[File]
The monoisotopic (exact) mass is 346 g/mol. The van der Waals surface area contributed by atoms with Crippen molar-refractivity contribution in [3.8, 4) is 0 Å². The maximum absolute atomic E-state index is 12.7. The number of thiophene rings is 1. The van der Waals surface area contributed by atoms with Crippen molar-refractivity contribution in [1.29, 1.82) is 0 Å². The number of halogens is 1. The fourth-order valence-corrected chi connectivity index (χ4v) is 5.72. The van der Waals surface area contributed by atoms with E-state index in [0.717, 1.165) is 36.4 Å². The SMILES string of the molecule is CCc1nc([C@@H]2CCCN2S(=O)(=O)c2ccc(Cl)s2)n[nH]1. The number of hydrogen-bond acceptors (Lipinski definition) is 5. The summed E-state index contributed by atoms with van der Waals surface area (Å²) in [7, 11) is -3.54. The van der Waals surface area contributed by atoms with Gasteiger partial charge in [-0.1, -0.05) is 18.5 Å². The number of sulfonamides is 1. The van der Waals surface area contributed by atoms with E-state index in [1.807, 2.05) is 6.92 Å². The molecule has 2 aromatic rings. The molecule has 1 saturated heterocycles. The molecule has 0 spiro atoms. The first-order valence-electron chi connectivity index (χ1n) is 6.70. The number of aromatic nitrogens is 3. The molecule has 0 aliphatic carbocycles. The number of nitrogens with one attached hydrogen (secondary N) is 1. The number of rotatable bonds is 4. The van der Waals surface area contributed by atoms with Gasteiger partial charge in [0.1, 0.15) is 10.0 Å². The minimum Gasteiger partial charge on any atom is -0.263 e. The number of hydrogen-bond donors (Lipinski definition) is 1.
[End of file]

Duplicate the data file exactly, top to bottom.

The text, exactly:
The monoisotopic (exact) mass is 346 g/mol. The van der Waals surface area contributed by atoms with Crippen molar-refractivity contribution in [3.8, 4) is 0 Å². The maximum absolute atomic E-state index is 12.7. The number of thiophene rings is 1. The van der Waals surface area contributed by atoms with Crippen molar-refractivity contribution in [1.29, 1.82) is 0 Å². The number of halogens is 1. The fourth-order valence-corrected chi connectivity index (χ4v) is 5.72. The van der Waals surface area contributed by atoms with E-state index in [0.717, 1.165) is 36.4 Å². The SMILES string of the molecule is CCc1nc([C@@H]2CCCN2S(=O)(=O)c2ccc(Cl)s2)n[nH]1. The number of hydrogen-bond acceptors (Lipinski definition) is 5. The summed E-state index contributed by atoms with van der Waals surface area (Å²) in [7, 11) is -3.54. The van der Waals surface area contributed by atoms with Gasteiger partial charge in [-0.1, -0.05) is 18.5 Å². The number of sulfonamides is 1. The van der Waals surface area contributed by atoms with E-state index in [1.807, 2.05) is 6.92 Å². The molecule has 2 aromatic rings. The molecule has 1 saturated heterocycles. The molecule has 0 spiro atoms. The first-order valence-electron chi connectivity index (χ1n) is 6.70. The number of aromatic nitrogens is 3. The molecule has 0 aliphatic carbocycles. The number of nitrogens with one attached hydrogen (secondary N) is 1. The number of rotatable bonds is 4. The van der Waals surface area contributed by atoms with Gasteiger partial charge in [0.1, 0.15) is 10.0 Å². The minimum Gasteiger partial charge on any atom is -0.263 e. The number of hydrogen-bond donors (Lipinski definition) is 1.